New restrictions took effect from the start of April 2012 for buyers seeking to claim capital allowances on fixtures included in buildings acquired secondhand. Section 198 elections are now essential for buyers who should focus more on capital allowances at the time of purchase, to avoid missing out on potentially valuable tax reliefs.
The draft legislation for these changes was issued in December 2011 and was included in the recently published Finance Bill for this year. The new rules took effect on 1 April 2012 (for those within the charge to corporation tax) or 6 April 2012 (for those within the charge to income tax). Some of the changes are delayed until April 2014. It is interesting to note that the final changes are not as extensive as those the Government proposed during its consultation exercise in summer 2011 (see Hot Property – June 2011 edition).
By way of a reminder of the basic rules, businesses can claim capital allowances as a deduction from their tax calculation on the expenditure they have incurred on fixtures in a building, including for example hot and cold water systems, air conditioning, heating systems and lifts. Capital allowances are claimed over a number of years as a percentage of the expenditure on a reducing basis. Where a building is sold then the buyer can claim capital allowances on the part of the price that relates to fixtures, so long as the buyer is carrying on a qualifying activity for capital allowances purposes.
Prior to April 2012 where a building contained fixtures, the parties could fix the part of the price apportioned to the fixtures by agreeing what is known as a section 198 election. Alternatively if no apportionment was agreed, the buyer could make its own apportionment on a just and reasonable basis.
Now the rules are more restrictive. The buyer of a secondhand building will only be able to make a claim for capital allowances if it can show that two new requirements are met. These are:
- The pooling requirement
- The fixed value requirement
Note, the pooling requirement will only be imposed from April 2014, whereas the fixed value requirement has taken effect immediately from April 2012.
The pooling requirement is that the seller must have pooled its expenditure on fixtures in a chargeable period before the building is sold. Pooling expenditure means either making a claim for capital allowances, or notifying the Revenue of the amount of the qualifying expenditure and adding it to the pool without actually making any claim. The 2011 consultation exercise proposed a restrictive deadline for pooling expenditure of only one or two years, but in fact the actual change they are introducing is only that the pooling must have been done before the sale of the building.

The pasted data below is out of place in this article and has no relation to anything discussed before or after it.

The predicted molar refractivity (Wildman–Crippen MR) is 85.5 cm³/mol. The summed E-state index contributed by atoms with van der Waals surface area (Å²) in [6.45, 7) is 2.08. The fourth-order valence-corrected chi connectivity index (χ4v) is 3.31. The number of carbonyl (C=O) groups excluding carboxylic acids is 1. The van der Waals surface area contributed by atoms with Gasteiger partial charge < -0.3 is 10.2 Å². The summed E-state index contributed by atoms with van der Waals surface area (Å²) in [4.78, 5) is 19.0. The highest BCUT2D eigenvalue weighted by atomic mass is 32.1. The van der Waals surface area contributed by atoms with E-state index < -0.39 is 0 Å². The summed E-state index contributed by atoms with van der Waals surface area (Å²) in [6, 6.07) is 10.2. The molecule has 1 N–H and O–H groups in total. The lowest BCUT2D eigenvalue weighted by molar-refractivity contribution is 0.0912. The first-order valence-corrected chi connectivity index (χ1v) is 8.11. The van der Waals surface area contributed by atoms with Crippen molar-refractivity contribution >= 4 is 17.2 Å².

The fixed value requirement is that the part of the price apportioned to fixtures in the building must be fixed either by:
- The seller and buyer agreeing and entering into a section 198 election at the time of the purchase (or within up to two years)
- Application for a determination by the First Tier Tax Tribunal within two years of the purchase
Our view is that the practical impact of the fixed value requirement is to make it essential for the parties to enter into a section 198 election, when the building is sold if the buyer is to be able to make any claim for capital allowances on fixtures in the future. Buyers should avoid the cost and uncertainty of Tribunal applications, and realistically, if the parties have been unable to agree a section 198 election at the time of a sale it is unlikely they will so do afterwards.
Businesses buying buildings second-hand should take a more proactive approach to capital allowances at the time of the purchase, and seek to agree a section 198 election for a fair apportionment with the seller. Their advisers should ensure that the correct enquiries are made (and followed up) relating to capital allowances to ensure that any section 198 election that is entered into is correct and can be relied upon in future. Buyers can no longer sit back and rely on getting specialist capital allowances advice after the event. Of course on some purchases buyers may have to take a pragmatic view about the potential worth of capital allowances. A buyer of a 25 year-old building that has never been refurbished for example, may be more relaxed about the seller failing to provide any information about capital allowances than the buyer of a three year old building.
Sellers holding commercial property who may wish to sell, should take this opportunity to make sure as part of their corporation tax compliance that they can properly evidence from April 2014 that the “pooling requirement” is met. Sellers should also be aware that buyers are likely to be more aggressive in negotiating on capital allowances. It will be interesting to see whether sellers who have the records to fully evidence the capital allowances position so that they can pass the value on to buyers can command a better price. It may become standard practice to deal with this in the heads of terms.
Finally, one of the proposals in the 2011 consultation was that the part of the price apportioned to fixtures should not be less than the tax written down value of the fixtures in the hands of the seller. This would have meant the end of sellers asking buyers to enter into section 198 elections for just £1. However, the actual changes being introduced now do not set any minimum amount to be apportioned to fixtures. Sellers who want to retain and accelerate the benefit of capital allowances in the building, or who know little of the capital allowances position, can still seek to require a buyer to enter into a section 198 election for £1.